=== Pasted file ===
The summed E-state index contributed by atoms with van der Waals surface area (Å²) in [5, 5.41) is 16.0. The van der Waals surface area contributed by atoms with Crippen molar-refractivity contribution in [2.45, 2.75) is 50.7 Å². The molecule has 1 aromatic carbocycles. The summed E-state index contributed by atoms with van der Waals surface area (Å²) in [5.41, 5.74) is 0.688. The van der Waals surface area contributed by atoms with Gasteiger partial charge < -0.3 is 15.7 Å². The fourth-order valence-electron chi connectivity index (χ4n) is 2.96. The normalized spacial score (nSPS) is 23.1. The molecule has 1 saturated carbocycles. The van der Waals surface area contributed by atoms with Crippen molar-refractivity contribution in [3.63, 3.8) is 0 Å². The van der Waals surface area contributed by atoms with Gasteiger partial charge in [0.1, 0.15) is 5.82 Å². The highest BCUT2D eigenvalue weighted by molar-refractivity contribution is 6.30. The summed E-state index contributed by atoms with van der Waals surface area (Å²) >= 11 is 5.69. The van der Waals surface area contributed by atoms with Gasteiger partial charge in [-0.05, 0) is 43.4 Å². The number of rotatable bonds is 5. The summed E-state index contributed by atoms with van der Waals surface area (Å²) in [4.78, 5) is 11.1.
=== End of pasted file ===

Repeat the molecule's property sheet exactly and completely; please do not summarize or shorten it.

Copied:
The summed E-state index contributed by atoms with van der Waals surface area (Å²) in [5, 5.41) is 16.0. The van der Waals surface area contributed by atoms with Crippen molar-refractivity contribution in [2.45, 2.75) is 50.7 Å². The molecule has 1 aromatic carbocycles. The summed E-state index contributed by atoms with van der Waals surface area (Å²) in [5.41, 5.74) is 0.688. The van der Waals surface area contributed by atoms with Gasteiger partial charge < -0.3 is 15.7 Å². The fourth-order valence-electron chi connectivity index (χ4n) is 2.96. The normalized spacial score (nSPS) is 23.1. The molecule has 1 saturated carbocycles. The van der Waals surface area contributed by atoms with Crippen molar-refractivity contribution in [3.63, 3.8) is 0 Å². The van der Waals surface area contributed by atoms with Gasteiger partial charge in [0.1, 0.15) is 5.82 Å². The highest BCUT2D eigenvalue weighted by molar-refractivity contribution is 6.30. The summed E-state index contributed by atoms with van der Waals surface area (Å²) >= 11 is 5.69. The van der Waals surface area contributed by atoms with Gasteiger partial charge in [-0.05, 0) is 43.4 Å². The number of rotatable bonds is 5. The summed E-state index contributed by atoms with van der Waals surface area (Å²) in [4.78, 5) is 11.1.